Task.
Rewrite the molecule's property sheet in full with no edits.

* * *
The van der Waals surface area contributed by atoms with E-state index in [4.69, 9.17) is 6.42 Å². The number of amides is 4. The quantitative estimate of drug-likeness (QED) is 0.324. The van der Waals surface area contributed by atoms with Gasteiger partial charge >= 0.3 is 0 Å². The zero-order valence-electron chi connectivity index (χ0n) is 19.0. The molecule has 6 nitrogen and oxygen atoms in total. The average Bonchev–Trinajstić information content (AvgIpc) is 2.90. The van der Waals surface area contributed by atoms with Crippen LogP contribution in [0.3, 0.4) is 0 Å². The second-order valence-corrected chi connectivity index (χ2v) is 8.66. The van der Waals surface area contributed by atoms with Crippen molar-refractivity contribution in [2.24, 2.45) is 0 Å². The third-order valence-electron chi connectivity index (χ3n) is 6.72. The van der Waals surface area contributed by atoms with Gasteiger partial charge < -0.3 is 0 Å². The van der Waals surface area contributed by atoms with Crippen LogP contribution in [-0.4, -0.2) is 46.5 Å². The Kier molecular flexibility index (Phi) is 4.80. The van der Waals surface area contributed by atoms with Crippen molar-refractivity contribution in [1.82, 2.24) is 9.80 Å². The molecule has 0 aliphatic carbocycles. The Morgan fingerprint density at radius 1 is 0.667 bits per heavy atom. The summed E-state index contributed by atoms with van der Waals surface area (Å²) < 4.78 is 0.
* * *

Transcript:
The van der Waals surface area contributed by atoms with E-state index in [4.69, 9.17) is 6.42 Å². The number of amides is 4. The quantitative estimate of drug-likeness (QED) is 0.324. The van der Waals surface area contributed by atoms with Gasteiger partial charge >= 0.3 is 0 Å². The zero-order valence-electron chi connectivity index (χ0n) is 19.0. The molecule has 6 nitrogen and oxygen atoms in total. The average Bonchev–Trinajstić information content (AvgIpc) is 2.90. The van der Waals surface area contributed by atoms with Crippen LogP contribution in [0.3, 0.4) is 0 Å². The second-order valence-corrected chi connectivity index (χ2v) is 8.66. The van der Waals surface area contributed by atoms with Crippen molar-refractivity contribution in [2.24, 2.45) is 0 Å². The third-order valence-electron chi connectivity index (χ3n) is 6.72. The van der Waals surface area contributed by atoms with Gasteiger partial charge < -0.3 is 0 Å². The van der Waals surface area contributed by atoms with Crippen LogP contribution in [-0.4, -0.2) is 46.5 Å². The Kier molecular flexibility index (Phi) is 4.80. The van der Waals surface area contributed by atoms with Crippen molar-refractivity contribution in [1.82, 2.24) is 9.80 Å². The molecule has 0 aliphatic carbocycles. The Morgan fingerprint density at radius 1 is 0.667 bits per heavy atom. The summed E-state index contributed by atoms with van der Waals surface area (Å²) < 4.78 is 0.